For a long time now, I've realized my life choices may never make me millions and I will more than likely have to work well past retirement age. But my life choices could be my social security! And a small, energy efficient, sustainably sourced, off-the-grid home could not only provide me a simpler life in later years but be kind to the environment as well. These homes are as beautiful as they are unique and their ingenuity is intoxicating. We talk about reducing our carbon footprint. Perhaps it starts with literally reducing the footprint upon which we live. The costs associated with eco-homes can be expensive but when scaled for smaller structures and when supplemented with natural cycles to capture energy, it can be affordable. Granted, not everyone is going to move to the country and go Daniel Boone but it does give pause for reflection. But for me, my financial future just got a whole lot brighter with this as a possibility.

 
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One of the venues at the Wild & Scenic Film Festival
Six years ago, I went to my first Wild & Scenic Film Festival in Nevada City, CA. At the time I was there representing festival sponsor, Patagonia. During one particular film, Broken Limbs, I was hit with an a-ha moment..."I had to take these films around the county." Eight months later, I quit my job at did exactly that. Over the next five years, I watched 1200 or more films as tour manager using the stories presented on screen to inspire audiences nationwide.

I went back to Wild & Scenic today as a spectator and had another one of those moments. I chose one of the seven venues and arrived just as the film, From the Mara Soil, was starting. I felt my way through the dark hall to a vacant sit against the back wall. The film's message quickly became clear, "sustainable food systems are possible anywhere."

Using subtitles to translate his heavily-accented English, the native dread-locked, Tanzanian spoke directly to the camera and said, "In Tanzania, we don't have a dictator, we don't have war. We just have poverty!" With conviction, he continued, "we must change the way poor people live."

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Tanzanian permaculture at Kinesi Orphanage
For years, Tanzania has been gripped by the inherent woes of its harsh environment making them dependent upon global support. Permaculture and better management of their natural resources is turning the tide. People have mostly eaten rice and beans because a short rainy season makes it nearly impossible to grow vegetables. At the time, vegetables had been grown using western, monoculture methods which left the soil dry and a nutrient deficient. Permaculture is demonstrating that the lack of rain and hot sun are not the problem, it is the farming practice that were wrong. Now they harvest water holding it in ditches next to their crops, they interplant a mix of vegetables to cycle nutrients in the soil and employ dry farming techniques which utilize ground covers like straw and green manure to insulate the soil keeping moisture locked in and conserving the precious, collected water.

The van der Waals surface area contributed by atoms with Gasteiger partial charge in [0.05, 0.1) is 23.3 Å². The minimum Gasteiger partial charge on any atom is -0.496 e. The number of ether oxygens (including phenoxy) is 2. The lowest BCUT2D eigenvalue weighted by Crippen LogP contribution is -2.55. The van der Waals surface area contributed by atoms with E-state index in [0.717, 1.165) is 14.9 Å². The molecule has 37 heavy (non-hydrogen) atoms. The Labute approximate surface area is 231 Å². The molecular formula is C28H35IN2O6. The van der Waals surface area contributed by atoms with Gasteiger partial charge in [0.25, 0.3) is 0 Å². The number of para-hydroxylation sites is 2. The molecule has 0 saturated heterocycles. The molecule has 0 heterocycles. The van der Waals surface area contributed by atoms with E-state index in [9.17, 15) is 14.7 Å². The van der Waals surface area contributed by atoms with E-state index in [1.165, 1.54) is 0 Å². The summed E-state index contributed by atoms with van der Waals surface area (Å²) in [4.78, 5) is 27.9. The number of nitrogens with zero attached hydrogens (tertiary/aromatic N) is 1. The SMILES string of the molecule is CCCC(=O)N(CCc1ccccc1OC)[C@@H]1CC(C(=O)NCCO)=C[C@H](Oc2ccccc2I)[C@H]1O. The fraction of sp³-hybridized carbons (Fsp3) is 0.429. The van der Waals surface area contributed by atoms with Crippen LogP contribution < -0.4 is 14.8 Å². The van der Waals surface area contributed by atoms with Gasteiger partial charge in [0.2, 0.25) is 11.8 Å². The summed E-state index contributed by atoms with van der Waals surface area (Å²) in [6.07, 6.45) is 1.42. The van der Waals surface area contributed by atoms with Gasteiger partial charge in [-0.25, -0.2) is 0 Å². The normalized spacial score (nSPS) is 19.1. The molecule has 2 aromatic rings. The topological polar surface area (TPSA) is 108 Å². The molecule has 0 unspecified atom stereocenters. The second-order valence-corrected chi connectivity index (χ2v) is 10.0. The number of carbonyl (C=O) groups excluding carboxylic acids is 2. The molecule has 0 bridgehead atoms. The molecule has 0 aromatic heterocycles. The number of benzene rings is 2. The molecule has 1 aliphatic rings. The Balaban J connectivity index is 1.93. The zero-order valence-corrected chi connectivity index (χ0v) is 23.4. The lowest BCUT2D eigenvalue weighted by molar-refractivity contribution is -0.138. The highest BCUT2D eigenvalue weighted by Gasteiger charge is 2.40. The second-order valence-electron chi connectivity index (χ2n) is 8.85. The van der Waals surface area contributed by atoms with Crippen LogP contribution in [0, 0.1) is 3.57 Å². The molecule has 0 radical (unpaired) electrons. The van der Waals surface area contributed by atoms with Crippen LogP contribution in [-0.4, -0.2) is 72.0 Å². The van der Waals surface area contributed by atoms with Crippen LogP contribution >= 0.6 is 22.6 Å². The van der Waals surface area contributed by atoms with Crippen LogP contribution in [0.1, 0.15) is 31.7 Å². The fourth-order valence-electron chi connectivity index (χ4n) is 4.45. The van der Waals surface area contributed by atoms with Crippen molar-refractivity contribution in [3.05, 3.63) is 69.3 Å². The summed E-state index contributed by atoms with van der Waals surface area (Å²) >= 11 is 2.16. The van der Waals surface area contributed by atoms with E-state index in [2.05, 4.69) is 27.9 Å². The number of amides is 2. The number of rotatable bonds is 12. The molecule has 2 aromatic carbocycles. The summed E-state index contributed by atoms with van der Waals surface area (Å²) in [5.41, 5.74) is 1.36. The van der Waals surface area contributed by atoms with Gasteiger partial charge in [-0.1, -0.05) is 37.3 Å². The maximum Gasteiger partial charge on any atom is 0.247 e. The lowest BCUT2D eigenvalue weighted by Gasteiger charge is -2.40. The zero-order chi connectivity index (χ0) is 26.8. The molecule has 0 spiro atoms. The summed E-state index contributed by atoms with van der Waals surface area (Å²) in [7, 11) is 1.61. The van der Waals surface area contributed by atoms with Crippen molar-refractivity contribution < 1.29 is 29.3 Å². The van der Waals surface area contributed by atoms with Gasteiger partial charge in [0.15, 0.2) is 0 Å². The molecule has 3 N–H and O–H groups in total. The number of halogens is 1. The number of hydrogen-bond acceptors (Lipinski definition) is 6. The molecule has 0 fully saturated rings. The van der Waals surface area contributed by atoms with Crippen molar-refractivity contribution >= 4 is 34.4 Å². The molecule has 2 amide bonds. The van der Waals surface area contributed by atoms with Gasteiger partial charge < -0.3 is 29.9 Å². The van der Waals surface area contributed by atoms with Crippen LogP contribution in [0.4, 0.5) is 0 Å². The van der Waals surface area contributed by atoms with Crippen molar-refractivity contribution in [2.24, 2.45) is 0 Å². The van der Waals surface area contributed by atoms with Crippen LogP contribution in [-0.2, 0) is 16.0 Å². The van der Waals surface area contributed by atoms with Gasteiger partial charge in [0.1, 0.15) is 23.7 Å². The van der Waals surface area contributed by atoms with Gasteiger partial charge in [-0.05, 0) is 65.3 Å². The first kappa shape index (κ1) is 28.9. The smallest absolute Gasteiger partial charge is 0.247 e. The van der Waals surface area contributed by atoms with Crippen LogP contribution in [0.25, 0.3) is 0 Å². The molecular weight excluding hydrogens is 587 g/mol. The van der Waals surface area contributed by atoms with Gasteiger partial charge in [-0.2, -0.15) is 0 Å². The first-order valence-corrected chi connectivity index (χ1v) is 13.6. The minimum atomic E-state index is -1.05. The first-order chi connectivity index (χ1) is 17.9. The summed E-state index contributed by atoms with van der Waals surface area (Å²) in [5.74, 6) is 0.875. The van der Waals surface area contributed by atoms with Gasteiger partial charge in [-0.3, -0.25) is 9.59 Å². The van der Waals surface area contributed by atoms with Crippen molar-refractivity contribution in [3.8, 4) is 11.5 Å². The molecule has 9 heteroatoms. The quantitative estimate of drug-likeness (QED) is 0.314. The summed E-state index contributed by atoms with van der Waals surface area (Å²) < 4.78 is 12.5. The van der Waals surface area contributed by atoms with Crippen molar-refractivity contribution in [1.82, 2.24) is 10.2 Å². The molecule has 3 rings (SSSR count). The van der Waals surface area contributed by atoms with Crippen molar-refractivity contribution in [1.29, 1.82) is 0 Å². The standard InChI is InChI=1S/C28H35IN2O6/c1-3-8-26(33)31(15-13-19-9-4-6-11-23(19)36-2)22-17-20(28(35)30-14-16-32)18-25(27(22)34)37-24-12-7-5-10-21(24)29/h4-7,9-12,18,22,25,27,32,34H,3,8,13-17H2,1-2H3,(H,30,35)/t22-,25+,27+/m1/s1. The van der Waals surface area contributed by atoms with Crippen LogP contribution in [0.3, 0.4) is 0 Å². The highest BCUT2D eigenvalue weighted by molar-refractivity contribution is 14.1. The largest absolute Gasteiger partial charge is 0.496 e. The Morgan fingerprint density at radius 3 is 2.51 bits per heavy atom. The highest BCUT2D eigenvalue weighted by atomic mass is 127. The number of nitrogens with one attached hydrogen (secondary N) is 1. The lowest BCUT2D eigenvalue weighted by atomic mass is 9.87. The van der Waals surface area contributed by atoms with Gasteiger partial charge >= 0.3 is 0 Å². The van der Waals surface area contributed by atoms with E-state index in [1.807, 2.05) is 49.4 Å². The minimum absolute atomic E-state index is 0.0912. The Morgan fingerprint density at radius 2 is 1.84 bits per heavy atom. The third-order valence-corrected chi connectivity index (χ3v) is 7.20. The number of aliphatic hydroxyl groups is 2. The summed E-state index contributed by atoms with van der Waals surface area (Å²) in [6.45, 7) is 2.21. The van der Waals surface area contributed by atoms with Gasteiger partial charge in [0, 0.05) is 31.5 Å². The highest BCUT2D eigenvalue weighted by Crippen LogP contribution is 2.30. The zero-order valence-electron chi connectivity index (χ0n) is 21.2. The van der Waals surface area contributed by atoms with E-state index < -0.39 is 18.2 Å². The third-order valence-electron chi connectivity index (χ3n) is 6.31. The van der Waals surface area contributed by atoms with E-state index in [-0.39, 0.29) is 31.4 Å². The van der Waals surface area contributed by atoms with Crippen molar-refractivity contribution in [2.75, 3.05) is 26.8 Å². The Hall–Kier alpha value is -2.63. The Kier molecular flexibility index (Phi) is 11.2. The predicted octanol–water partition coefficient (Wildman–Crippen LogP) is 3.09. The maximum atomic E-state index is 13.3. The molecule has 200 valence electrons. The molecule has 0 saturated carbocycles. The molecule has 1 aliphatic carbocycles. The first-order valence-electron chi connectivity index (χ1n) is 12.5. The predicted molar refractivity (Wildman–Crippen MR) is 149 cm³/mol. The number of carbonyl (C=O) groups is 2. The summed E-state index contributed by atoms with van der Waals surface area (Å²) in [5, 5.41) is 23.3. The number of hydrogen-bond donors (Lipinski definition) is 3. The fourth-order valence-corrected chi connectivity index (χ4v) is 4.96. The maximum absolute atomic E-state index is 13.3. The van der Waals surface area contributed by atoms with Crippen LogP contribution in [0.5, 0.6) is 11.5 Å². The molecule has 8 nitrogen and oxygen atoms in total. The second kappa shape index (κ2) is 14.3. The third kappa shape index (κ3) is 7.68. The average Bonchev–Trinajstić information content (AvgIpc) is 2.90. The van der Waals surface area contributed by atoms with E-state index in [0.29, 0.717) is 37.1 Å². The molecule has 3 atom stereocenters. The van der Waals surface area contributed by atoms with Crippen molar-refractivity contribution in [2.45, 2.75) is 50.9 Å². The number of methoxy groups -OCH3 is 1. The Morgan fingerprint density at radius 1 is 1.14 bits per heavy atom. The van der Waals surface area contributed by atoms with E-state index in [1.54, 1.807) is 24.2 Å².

With the help of Global Rescue Alliance, small villages are evaluating everything they do through a new lens...solar ovens are replacing indoor, open-fires for cooking; and wells are finding the rain from the rainy season water trapped in bedrock near the ground surface. Instead of feeling like victims on a hot continent, they are finding ways to grow and cook food by harnessing the the sun's energy and the water delivered once a year..

Every growing region comes with its own host of constraints, it is a matter of working within those constraints to figure out how to stabilize a community's food security. In Tanzania, it requires working with the sun not against it. In the mountains, it requires working with greenhouses, low tunnels and cold frames to extend the season or better yet, grow all year long.

Tanzania, however, is acting out of necessity and survival. In America, we just go to the supermarket. Our survival is not as visceral or palpable. Any vegetable we want is available anytime we want it throughout the year. Western cultures have little incentive to change because we are disconnected from the repercussions of our broken food system. Ironically, developing countries could be more sustainable if they so chose because they can adapt faster to sustainable farming methods and be rewarded immediately with better health, improved lifestyle and a more resilient community.

American communities, however, don't have to be victims of their inequitable food system. They too can be empowered to take control and address their own food security needs and build a stronger local economy in the process. It starts with community!